Mark McGuinness. Have you heard of him? He's a poet with a penchant for things Japanese. He's always struck me as a pretty unassuming guy really. But turns out that in his other life as a coach for creative people, he's worked with the likes of the BBC, Al Jazeera, The British Film Institute (BFI), Channel 4, Magnum Photos and The Royal College of Art.
Mark is certainly no newcomer to the world of coaching. As well as all those illustrious companies I just mentioned, he's coached hundreds of private clients since he began as a coach back in 1996.
I've read a lot of Mark's writing over the years and his gentle, common-sense approach is always a welcome relief after the hyped-up, in-your-face style that's so prevalent online these days. So I swallowed my scepticism and got stuck into reading his book. And I’m glad I did.
Not Just the Usual Productivity Suspects
The book is sprinkled with the themes you’d probably expects such as:
But there are certainly enough novel topics - or new takes on existing ones - to make sure even a seasoned productivity hacker like me sit up and take notice.
My most unexpected take-aways were:
Making space for‘Asset building’ in your workload
If you’d asked me about building assets before reading Mark’s book, I’d have said it meant content creation.
But Mark’s definition is WAY broader than that. It really makes you think again about all the stuff you do - or might make time to do - to create growth and value in your art life.
Asset building—investing time in creating something that will generate ongoing value in the future.”
Recognising the time and energy-consuming nature of Events.
I know that events like exhibitions are major landmarks in my life. But I hadn’t fully recognised just how time-consuming they are. I’d certainly never thought of building in a post-event recovery period!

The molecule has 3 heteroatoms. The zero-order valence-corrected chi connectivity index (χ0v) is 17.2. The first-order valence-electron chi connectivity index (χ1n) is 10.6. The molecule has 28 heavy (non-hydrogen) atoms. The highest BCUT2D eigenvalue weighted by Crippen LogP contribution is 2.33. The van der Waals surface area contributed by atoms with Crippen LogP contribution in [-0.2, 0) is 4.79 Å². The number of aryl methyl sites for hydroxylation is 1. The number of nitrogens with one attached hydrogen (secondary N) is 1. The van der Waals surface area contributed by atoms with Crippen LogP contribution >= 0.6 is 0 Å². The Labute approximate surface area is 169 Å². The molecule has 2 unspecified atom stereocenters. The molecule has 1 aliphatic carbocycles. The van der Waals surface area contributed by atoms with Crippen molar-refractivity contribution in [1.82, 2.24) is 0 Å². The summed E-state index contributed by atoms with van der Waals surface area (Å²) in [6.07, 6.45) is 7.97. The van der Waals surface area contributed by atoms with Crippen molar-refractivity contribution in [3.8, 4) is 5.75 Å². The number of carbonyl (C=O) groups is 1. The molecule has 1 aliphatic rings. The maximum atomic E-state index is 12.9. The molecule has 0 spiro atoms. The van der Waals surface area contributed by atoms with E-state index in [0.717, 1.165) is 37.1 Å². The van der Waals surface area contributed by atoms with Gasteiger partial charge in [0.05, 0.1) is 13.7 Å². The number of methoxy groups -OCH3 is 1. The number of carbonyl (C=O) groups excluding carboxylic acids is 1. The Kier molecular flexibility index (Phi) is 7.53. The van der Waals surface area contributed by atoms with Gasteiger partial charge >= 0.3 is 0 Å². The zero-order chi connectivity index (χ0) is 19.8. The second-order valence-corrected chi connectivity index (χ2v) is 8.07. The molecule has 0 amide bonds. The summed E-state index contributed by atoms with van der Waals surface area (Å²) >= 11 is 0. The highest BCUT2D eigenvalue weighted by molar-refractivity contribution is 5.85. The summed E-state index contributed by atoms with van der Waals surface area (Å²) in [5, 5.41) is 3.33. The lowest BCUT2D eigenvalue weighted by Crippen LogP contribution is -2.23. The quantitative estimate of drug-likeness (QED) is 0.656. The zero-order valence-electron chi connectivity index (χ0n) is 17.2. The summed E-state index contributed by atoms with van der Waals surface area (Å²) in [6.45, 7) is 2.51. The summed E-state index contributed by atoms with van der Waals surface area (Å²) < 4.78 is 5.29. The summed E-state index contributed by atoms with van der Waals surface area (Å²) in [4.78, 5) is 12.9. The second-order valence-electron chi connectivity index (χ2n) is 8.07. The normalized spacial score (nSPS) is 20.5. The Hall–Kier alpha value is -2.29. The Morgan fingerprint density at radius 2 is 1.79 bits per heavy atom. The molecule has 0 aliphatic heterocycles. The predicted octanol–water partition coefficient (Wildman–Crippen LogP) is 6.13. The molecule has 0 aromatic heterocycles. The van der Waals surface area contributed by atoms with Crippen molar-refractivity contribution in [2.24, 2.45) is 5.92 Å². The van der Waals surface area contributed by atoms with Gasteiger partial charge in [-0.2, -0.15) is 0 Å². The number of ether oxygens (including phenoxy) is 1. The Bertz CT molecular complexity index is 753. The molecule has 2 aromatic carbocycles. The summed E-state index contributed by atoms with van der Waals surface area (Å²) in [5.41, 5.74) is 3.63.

Because they consume a lot of energy, you need to allow time to prepare before and recuperate afterwards—one event after another is a recipe for burnout.”
Dealing effectively with Backlogs
I’ve been swimming in backlog after my summer on the road, and trying to figure out how to get back on top of it.
Mark’s take on separating out backlog from your normal workload was a real mind-shift for me.
Just seeing my backlog on a completely different list from the rest of my workload has really helped me start to get it under control.
In an ideal world, they wouldn't exist, but this isn't an ideal world, so you probably need a way to deal with backlogs."
The power of Naps
Ok, so the great Spanish siesta is far from dead. And I know from personal experience that a rest in the middle of the day effectively supercharges me for a ‘second day’ that begins at 5pm.
Still it’s always nice to find out that someone I respect also take naps.
...there aren’t many techniques that will give you a 34 percent boost in productivity within 20 minutes.”
Hidden benefits of Speech Recognition
I’ve toyed with using speech recognition a few times but I generally prefer the silent patter of my keyboard.
However, Mark is SO enthusiastic about the benefits of using speech recognition software, that I got quite fired up to experiment with it again.
I especially like the insight about how literally voicing your words helps you develop your writing ‘voice’.
Should I read Productivity for Creative People?
I learned a LOT more than I expected from Productivity for Creative People but if you’re looking for an ass-kicking, earth-shattering productivity plan, then this probably isn’t the book for you.
On the other hand, if you just need some quiet, friendly advice from someone with years of experience in dealing with managing creative workflow, then Productivity for Creative People might just hit the spot.
After all, I suspect that Mark McGuinness is more of a friendly-advice than earth-shattering, ass-kicking sort of guy. Which is fine by me.
GET PRODUCTIVITY FOR CREATIVE PEOPLE FREE!
At the time of writing, Mark is offering this eBook free on both Amazon and iBooks so don't miss out.